The latter role — he has been arrested four times at demonstrations, always while on leave from his government job — has made him a hero to the political left, and particularly to college students involved in climate activism. But it has discomfited some of his fellow researchers, who fear that his political activities may be sowing unnecessary doubts about his scientific findings and climate science in general.

Climate-change skeptics routinely accuse Dr. Hansen of manipulating the temperature record to make global warming seem more serious, although there is no proof that he has done so and the warming trend has repeatedly been confirmed by other researchers.

Scientists have long believed that the warming — roughly 2.5 degrees Fahrenheit over land in the past century, with most of that occurring since 1980 — was caused largely by the human release of greenhouse gases from burning fossil fuels. Such emissions have increased the likelihood of heat waves and some other types of weather extremes, like heavy rains and snowstorms, they say.

But researchers have struggled with the question of whether any particular heat wave or storm can be definitively linked to human-induced climate change.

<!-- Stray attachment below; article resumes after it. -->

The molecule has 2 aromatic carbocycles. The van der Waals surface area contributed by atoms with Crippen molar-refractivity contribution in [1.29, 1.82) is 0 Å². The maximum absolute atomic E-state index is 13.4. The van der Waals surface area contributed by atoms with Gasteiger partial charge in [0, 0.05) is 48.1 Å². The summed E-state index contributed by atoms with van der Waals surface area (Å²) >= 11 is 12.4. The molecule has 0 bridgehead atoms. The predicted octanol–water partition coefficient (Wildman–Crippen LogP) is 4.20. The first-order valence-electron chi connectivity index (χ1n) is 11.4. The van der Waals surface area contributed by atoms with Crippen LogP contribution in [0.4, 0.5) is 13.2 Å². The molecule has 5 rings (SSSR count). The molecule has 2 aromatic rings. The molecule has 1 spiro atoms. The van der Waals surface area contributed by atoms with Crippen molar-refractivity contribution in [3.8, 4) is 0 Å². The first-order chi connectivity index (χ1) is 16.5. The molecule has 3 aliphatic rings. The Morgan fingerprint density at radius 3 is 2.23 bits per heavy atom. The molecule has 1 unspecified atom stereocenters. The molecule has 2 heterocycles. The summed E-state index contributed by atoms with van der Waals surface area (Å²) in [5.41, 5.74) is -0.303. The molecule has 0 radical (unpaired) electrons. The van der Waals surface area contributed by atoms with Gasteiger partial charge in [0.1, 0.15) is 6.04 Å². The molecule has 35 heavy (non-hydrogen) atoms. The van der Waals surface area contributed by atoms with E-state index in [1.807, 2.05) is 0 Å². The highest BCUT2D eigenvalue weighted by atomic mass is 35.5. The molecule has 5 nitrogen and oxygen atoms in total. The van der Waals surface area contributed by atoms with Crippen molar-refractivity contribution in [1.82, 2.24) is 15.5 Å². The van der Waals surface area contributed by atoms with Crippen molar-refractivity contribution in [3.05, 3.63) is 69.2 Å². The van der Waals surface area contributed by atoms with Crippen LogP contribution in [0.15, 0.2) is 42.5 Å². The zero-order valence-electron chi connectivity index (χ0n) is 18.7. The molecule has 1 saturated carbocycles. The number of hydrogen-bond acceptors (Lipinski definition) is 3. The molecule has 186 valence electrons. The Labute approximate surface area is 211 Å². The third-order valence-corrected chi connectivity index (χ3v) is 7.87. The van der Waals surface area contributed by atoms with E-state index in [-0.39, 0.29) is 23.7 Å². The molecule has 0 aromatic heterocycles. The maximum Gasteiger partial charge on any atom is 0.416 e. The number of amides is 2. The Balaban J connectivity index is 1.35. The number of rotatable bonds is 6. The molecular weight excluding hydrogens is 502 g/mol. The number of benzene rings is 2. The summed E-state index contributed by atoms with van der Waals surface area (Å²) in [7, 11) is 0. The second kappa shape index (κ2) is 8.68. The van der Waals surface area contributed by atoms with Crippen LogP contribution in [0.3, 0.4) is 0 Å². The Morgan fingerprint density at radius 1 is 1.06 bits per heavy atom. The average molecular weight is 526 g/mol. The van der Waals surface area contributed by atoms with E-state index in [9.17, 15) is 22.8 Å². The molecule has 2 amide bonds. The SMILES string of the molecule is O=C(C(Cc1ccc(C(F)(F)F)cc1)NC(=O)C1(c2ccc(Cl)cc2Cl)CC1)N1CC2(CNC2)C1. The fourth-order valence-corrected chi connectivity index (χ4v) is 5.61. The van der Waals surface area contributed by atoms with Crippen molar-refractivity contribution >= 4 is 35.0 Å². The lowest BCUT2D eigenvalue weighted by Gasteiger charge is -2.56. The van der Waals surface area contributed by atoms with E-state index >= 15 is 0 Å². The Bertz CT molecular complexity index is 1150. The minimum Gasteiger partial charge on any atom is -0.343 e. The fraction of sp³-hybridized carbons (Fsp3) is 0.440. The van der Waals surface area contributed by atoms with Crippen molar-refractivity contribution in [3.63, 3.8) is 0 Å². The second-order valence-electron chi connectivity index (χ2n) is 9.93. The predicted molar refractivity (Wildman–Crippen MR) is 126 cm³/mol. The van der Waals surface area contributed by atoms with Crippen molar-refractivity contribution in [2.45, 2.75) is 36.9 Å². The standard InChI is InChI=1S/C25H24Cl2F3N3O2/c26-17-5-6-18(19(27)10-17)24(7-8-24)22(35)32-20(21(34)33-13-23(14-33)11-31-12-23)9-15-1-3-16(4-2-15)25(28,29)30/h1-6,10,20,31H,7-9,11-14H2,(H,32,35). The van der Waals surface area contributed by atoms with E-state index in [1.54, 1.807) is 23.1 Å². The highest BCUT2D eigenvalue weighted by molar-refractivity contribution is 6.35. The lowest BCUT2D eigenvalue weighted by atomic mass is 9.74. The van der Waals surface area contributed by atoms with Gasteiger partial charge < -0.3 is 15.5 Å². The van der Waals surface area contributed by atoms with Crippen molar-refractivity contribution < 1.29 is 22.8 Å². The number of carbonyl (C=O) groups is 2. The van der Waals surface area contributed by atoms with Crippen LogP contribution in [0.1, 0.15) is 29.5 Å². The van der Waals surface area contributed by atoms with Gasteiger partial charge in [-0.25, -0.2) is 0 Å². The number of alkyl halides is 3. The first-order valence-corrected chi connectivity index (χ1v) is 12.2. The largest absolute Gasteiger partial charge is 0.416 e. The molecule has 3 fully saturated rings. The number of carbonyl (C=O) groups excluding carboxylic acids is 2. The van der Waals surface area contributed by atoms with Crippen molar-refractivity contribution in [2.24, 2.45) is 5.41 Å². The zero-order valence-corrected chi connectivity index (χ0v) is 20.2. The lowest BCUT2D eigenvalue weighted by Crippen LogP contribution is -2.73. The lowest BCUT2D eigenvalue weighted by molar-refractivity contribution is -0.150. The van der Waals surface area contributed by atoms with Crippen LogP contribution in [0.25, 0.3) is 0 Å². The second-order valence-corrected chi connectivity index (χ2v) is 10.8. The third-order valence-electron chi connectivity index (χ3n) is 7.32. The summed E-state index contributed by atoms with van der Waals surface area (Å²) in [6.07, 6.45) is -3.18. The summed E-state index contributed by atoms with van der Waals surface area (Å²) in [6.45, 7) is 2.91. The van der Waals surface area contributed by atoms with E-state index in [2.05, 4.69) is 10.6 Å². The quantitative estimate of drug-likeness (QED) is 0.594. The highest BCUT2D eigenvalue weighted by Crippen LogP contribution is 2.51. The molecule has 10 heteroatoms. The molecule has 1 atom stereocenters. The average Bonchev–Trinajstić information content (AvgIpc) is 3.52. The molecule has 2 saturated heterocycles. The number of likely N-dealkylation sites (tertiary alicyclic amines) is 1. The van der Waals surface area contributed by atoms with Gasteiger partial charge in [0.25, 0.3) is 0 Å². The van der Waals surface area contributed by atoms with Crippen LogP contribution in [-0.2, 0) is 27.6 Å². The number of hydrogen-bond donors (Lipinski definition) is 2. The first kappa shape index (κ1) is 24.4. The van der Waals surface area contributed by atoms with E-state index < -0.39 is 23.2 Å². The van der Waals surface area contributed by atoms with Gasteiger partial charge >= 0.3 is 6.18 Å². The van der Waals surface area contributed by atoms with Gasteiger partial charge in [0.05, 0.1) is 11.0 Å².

In the new paper, titled “Perception of Climate Change,” Dr. Hansen and his co-authors compared the global climate of 1951 to 1980, before the bulk of global warming had occurred, with the climate of the years 1981 to 2011.

They computed how much of the earth’s land surface in each period was subjected in June, July and August to heat that would have been considered particularly extreme in the period from 1951 to 1980. In that era, they found, only 0.2 percent of the land surface was subjected to extreme summer heat. But from 2006 to 2011, extreme heat covered from 4 to 13 percent of the world, they found.

“It confirms people’s suspicions that things are happening” to the climate, Dr. Hansen said in the interview. “It’s just going to get worse.”

The findings led his team to assert that the big heat waves and droughts of recent years were a direct consequence of climate change. The authors did not offer formal proof of the sort favored by many climate scientists, instead presenting what amounted to a circumstantial case that the background warming was the only plausible cause of those individual heat extremes.